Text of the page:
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The inside of the cruiser smells like a black man sweating. I know the odor from summer jobs digging ditches and riding in trucks with men who gave off a different scent than I did-no worse but harder somehow, distinctive enough for me to know it forever. I pull the door shut, closing myself into an oppressive square completed by the dashboard, a wire mesh screen, and Deputy Ike Ransom.

"Let's take a ride," he says.

"How about you tell me what I'm doing here?"

"You want the neighbors asking everybody what the sheriff's department was doing at your folks' house?"

I look up the street. There are still lights in a few windows. "How do I know you're not in with whoever shot at me tonight?"

"If I wanted you dead, your mama would be at the funeral home right now."

This is easy enough to believe. "Okay. Ride."

Ike Ransom drives up to the bypass and heads south. Most of the traffic is eighteen-wheelers bound north for the interstate junction sixty miles away, or west for the bridge over the Mississippi.

"What's this about, Ike?"

He glances at me. "You know me?"

"My friend did. What's the big secret?"

"It's about Del Payton."

"I told you I didn't want to hear about that."

"It's about you and Del both."

"Me and Del? I was only eight years old when the guy died."

He looks at me again, the yellow sclera of his eyes washed white by oncoming headlights. "He didn't die, college boy. He was murdered. There's a difference. You and him tied together, though. Ain't no doubt about that."

"How do you figure that?"

"First tell me why you said what you said in the paper."

"I was talking through my hat. I wasn't thinking."

"That newspaper bitch didn't pick Del's name out of the blue."

"I mentioned him."

"There you go."

I sigh in frustration. "I'm lost, Ike."

"That's for damn sure. Can't you see? Del died thirty years ago and nobody paid for it. His soul ain't never been at rest. It's been wandering 'round here all this time, looking for peace. But it can't get no peace. Not while his killers walk free."

Maybe Ike the Spike is some kind of religious nut.

"Now, here you come, thirty years later, and in one day you got more people talking about Del's killing than they was the day he died."

"That wasn't my intent."

"That don't matter. Don't you see? What goes around comes around! You just an instrument. An instrument of a higher power."

"I'm a guy with a big mouth. I'm not an instrument of anything."

Ransom shakes his head and laughs with eerie certainty. "You just sit tight. You gonna understand everything in a minute. You gonna thank old Ike for this one."

He turns right at the Ford dealership and crosses Lower Woodville Road near the paper mill, which glows fluorescent in the dark like a small city, churning white smoke into the night sky.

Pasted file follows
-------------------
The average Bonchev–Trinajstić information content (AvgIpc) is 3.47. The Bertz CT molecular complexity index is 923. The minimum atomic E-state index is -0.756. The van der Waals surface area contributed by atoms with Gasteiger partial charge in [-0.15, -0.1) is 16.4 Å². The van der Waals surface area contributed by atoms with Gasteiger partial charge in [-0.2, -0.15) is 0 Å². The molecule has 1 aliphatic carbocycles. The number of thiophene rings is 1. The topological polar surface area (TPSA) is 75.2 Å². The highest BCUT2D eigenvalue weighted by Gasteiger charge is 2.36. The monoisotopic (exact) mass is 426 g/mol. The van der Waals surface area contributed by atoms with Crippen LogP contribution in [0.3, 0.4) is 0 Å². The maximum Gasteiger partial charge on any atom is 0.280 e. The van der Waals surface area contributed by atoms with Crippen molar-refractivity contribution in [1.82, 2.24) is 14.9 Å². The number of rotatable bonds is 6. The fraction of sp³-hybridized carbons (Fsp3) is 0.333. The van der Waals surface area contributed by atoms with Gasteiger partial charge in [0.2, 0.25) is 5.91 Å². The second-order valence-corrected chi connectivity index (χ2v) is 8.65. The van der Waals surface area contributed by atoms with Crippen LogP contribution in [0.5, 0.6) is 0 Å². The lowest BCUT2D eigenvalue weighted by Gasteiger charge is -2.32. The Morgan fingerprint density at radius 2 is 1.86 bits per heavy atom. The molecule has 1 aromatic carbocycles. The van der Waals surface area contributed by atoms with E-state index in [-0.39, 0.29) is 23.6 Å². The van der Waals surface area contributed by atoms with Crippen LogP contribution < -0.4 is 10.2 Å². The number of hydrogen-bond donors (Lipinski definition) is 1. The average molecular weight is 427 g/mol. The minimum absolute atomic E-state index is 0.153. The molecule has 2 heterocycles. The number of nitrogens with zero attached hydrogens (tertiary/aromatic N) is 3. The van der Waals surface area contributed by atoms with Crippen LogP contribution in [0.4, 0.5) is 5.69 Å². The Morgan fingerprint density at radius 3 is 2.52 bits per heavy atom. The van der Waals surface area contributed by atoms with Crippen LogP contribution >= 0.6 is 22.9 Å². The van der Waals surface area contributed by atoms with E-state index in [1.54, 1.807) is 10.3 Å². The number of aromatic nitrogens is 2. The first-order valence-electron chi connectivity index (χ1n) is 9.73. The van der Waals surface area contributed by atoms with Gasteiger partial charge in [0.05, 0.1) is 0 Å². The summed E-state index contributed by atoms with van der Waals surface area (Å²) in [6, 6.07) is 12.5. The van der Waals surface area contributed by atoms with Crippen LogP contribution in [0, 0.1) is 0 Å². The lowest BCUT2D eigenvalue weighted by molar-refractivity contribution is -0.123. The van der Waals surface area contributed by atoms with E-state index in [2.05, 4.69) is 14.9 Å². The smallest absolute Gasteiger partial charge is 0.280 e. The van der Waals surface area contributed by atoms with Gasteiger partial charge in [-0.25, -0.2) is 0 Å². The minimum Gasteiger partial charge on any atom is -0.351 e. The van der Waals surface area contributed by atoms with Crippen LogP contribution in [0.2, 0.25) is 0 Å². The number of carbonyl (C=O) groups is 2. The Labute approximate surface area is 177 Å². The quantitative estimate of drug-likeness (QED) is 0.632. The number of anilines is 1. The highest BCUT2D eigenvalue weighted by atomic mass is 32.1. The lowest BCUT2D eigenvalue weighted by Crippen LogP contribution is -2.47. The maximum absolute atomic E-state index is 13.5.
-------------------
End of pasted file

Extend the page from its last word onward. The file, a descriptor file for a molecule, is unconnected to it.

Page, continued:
"Where are we going? The river?"

"Battery plant."

"The battery plant? What for?"

"Privacy. They closed right now. Asian market's down. They crank back up in thirty-six hours."

There are few lights on this road. Beneath the sulfurous odor of the paper mill drifts the thick, ripe smell of kudzu, sweetened by a breath of honeysuckle. The river is only six hundred yards away, and just a few feet below our present elevation.

The dark skeleton of the Triton Battery plant materializes to our right as Ike turns onto Gate Street, then right again into a parking lot lighted by the pink glow of mercury vapor. The Triton Battery Company came to Natchez in 1936 to build batteries for Pullman rail cars. In 1940 they retooled the line to manufacture batteries for diesel submarines. After the war it was truck batteries, marine batteries, whatever fit the changing market. The last I heard, Triton was using its ancient equipment to produce motorcycle batteries for European manufacturers.

Ike stops the cruiser on the far side of the parking lot. We're sitting on an acre of gravel packed into dirt by years of hard use, bordered on three sides by trees and unkempt grass. The west side faces the main gate of the battery plant, with Gate Street running between. I used to bring girls out here in high school.

"Is this where Del Payton died?"

"This it," Ransom says. "Come on."


He laughs harshly. "You a nervous son of a bitch, ain't you? Come on."

I get out of the cruiser and follow him across the gravel. A massive old pecan tree grows out of a clump of grass at the center of the lot. The spaces in its shade are probably coveted by everyone who uses the lot.

Ransom stops ten yards short of the tree, his back to me.

"Thirty years," he says. "Thirty years ago Del Payton parked his Fairlane right in this spot. When he came out of the plant, the bomb was in his car." He half turns to me and spits on the gravel. "I seen car bombs go off, man. It's a motherfucker. That fire burned forty minutes before they got it out. Del was sitting behind the wheel all that time."

I stand silent in the buzzing of the lights, wondering where Ike Ransom has seen car bombs go off. He squats on his haunches and picks up a piece of gravel.

"A man's soul left this earth right here."

I walk a few steps closer. "Look, Ike I know what happened that night. And I'm damn sorry it did. But I don't see any connection to me."